Parishioner-made sanctuary furnishing is blessed at St. Patrick Church, Ransom
RANSOM — Easter joy continues to find expression at St. Patrick Church where a beautiful, hand-crafted ambo was blessed by Father Tony Ego, pastor, before he proclaimed the Gospel at Mass on May 6.
“We pray that in this church we may listen to the voice of your Son, so that, responding to the inspiration of the Holy Spirit, we may not be hearers only but doers of your word,” Father Ego prayed, with arms outstretched over the lectern, before sprinkling it with holy water.
The ambo was designed and built by parishioner Dave Slusarski, who owns Dave’s Woodworking in Ransom. He donated his time, the materials and the installation for the ambo, as well as a matching base for the altar and a side altar for the Holy Family.
The furnishings were made from oak and stained a warm brown. The most prominent feature is the cross in the center of each piece.
The project grew out of a casual conversation around the first of the year, when Father Ego asked trustee Jerry Yedinak if it would be possible to replace the little podium they had.
“I said, ‘Wait a minute. We have the best woodworker in the United States, that I know of — Dave Slusarski,’” Yedinak recalled. “I talked to Dave and he said, ‘I’m not just making a podium. I’m going to make an altar. I’m going to make it all.’”
He didn’t waste any time.
Slusarski’s goal was to have the new sanctuary furnishings in place by Easter and they were.
“It was phenomenally quick,” Father Ego said, calling the matching ambo, altar base and side altar a “100 percent improvement.”
“It enhances the sanctuary. They all came in on Easter Sunday and there were a lot of oohs and aahs and very happy, smiling faces,” he said.
NO STONE LEFT UNTURNED
“I was looking for a pulpit that had some shelves. The previous one didn’t have any shelves — it was just a stand,” Father Ego explained. “What Dave came up with was way beyond my imagination.”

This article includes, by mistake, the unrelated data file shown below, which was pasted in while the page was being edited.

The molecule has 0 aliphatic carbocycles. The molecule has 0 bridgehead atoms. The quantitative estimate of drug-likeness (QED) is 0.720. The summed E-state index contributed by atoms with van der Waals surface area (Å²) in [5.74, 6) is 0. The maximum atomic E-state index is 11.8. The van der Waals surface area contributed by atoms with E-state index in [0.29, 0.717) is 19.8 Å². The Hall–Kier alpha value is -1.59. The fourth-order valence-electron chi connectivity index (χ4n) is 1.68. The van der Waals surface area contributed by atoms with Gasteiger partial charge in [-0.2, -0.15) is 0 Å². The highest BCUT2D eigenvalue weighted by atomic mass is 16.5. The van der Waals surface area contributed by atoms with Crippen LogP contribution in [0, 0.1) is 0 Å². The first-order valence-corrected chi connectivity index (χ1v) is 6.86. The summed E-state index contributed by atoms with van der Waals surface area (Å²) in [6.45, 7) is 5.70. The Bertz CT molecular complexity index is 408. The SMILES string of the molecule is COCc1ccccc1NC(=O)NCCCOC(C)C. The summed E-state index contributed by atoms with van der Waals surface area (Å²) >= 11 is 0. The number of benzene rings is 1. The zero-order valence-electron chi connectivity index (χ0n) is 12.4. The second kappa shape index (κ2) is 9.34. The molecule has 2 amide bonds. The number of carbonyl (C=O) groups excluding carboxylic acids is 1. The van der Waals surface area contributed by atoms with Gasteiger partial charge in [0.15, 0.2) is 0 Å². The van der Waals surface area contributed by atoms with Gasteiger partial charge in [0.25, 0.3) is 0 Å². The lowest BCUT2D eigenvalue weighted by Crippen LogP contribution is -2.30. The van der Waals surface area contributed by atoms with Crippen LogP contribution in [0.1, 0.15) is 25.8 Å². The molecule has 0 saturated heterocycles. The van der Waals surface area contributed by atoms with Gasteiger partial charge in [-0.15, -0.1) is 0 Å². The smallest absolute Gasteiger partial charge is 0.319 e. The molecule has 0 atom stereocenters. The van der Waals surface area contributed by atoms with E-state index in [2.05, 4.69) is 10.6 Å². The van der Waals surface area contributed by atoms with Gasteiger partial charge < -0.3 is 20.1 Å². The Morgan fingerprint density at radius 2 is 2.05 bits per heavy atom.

Not only are there two permanent shelves in the ambo, which is 24 by 36 by 60 inches, but Slusarski added a stowable step so children can proclaim the Scriptures and prayers of the faithful at Mass. The top is illuminated by a new lamp.
The altar base is 24 by 78 by 38 inches. There was no need to consecrate the altar again since the top remains the same, Father Ego said.
The side altar, dedicated to the Holy Family, is 24 by 60 by 38 inches.
The previous furnishings did not match, he said, but they made an effort to find out if any of the 56 families in the parish had donated them in an effort to be sensitive to memorials.
Father Ego described Slusarski as a quiet, unassuming person who didn’t want any recognition for what he had done. That doesn’t mean parishioners won’t be grateful for years to come.
“His magnanimous donation will be there for life,” Father Ego said. “It was a very generous effort of time and material. He was meticulous. He left no stone unturned in making it exactly what it needed to be.”
“It’s a beautiful example for the community and for our parishioners of such generosity and caring and love for this parish,” parish trustee Cleonne Wright said.